Last Updated Apr 23, 2010 12:52 PM EDT
If your travels take you through a budget-strapped city or county: Slow Down. Two economic studies based on actual ticket data conclude that your odds of getting a traffic ticket are higher in municipalities with budget problems.
There's obviously no Retirement Beat angle here. Then again, if this news has any impact on your driving habits and prevents a pricey speeding ticket, the cost of an online traffic school course, and a possible bump up in your insurance premium, well, that's a couple hundred dollars you just saved.
That completes the financial advice in this post.
My main purpose is to share some research I stumbled upon that I enjoyed simply for the satisfaction that it converts urban legend into fact. And it strikes me as especially timely given that the steep decline in property tax and sales revenue during the past few years has caused big fiscal problems for state and local governments. Both studies noted below used data that pre-dates the Great Recession; I'm just guessing here, but seems sort of logical that the fiscal-straits/traffic ticket link may be even stronger today.
Budget Shortfall?: Steer Clear
In Political Economy at Any Speed: What Determines Traffic Citations? economists Michael Makowsky and Thomas Stratmann focused on traffic ticket data from Massachusetts. The Massachusetts link is important here. Law prevents municipalities from raising taxes beyond a set level without voter approval. So the economists took a look at traffic ticket patterns in areas where the locals had in fact voted down an increase.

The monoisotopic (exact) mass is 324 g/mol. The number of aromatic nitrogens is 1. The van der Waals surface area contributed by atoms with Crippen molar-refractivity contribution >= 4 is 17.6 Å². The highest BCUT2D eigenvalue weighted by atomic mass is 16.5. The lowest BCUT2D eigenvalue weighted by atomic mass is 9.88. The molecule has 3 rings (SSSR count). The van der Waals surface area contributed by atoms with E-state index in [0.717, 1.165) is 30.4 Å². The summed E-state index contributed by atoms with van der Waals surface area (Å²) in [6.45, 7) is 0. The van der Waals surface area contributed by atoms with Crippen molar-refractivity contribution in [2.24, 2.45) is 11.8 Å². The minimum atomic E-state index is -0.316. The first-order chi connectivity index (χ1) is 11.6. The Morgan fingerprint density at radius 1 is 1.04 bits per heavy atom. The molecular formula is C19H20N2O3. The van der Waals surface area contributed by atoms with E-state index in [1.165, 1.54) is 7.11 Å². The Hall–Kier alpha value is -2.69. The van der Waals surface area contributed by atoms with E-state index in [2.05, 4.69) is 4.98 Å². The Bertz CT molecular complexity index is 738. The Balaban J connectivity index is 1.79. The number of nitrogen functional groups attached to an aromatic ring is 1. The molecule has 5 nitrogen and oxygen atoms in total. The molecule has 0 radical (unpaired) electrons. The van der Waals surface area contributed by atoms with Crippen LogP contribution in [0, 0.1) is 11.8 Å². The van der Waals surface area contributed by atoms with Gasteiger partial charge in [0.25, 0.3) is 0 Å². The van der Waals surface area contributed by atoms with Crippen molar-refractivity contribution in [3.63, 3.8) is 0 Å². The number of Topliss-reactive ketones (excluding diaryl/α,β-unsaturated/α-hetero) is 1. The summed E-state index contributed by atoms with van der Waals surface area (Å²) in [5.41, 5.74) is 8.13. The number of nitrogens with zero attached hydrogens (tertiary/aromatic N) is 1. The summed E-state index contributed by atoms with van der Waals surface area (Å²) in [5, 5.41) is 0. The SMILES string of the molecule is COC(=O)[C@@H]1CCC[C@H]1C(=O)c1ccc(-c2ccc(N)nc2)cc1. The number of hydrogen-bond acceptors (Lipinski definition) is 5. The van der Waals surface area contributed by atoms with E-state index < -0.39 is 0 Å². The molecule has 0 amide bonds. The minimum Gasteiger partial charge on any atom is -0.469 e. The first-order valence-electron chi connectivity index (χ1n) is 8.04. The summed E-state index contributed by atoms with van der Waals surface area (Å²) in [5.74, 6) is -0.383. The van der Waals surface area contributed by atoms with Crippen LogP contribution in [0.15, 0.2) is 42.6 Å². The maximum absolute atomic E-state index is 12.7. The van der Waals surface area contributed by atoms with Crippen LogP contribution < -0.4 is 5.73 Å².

As Makowsky explained in a recent Tax Foundation podcast:
The odds rose to 76% if you happened to be an out-of-towner just passing through. That's the classic "exporting" tax at work. Rather than tick off locals, slap the ticket, or the tax, or the fee, on outsiders. (see also: hotel taxes, rental car taxes etc.)
If you hold everything else constant, if you have a 50-50 chance of getting a ticket, if you got pulled over in a town that had an override failing vote, you had a 61% chance of getting a ticket.
In a similar study, Red Ink in the Rearview Mirror economists Gary A. Wagner and Thomas A. Garrett found that in North Carolina, a 10 percent decrease in a county's revenue growth rate triggered a 6.4 percent increase in tickets in the following year.
The authors succinctly pointed out the low-hanging-fruit nature of traffic tickets:
Now that said, traffic ticket revenue is typically a drop in the bucket for municipalities. But these days, every little bit helps. So the advice is clear, if your commute takes you through a particularly cash-strapped city or county, slow down. Or consider a different route. And if you're planning any out-of-state road trips, you might want to be extra cautious driving in Alaska and Arizona. According to Census data, those states had the biggest percentage drop in 2009 revenue:
Traffic tickets provide an attractive revenue source for local governments because the amount of revenue that can be generated is often unrestricted, they provide a mechanism to capture revenue from non-residents and non-voters, and most traffic offenses possess a low strict-liability threshold to achieve a conviction (as opposed to the higher criminal intent standard.)
Source: U.S. Census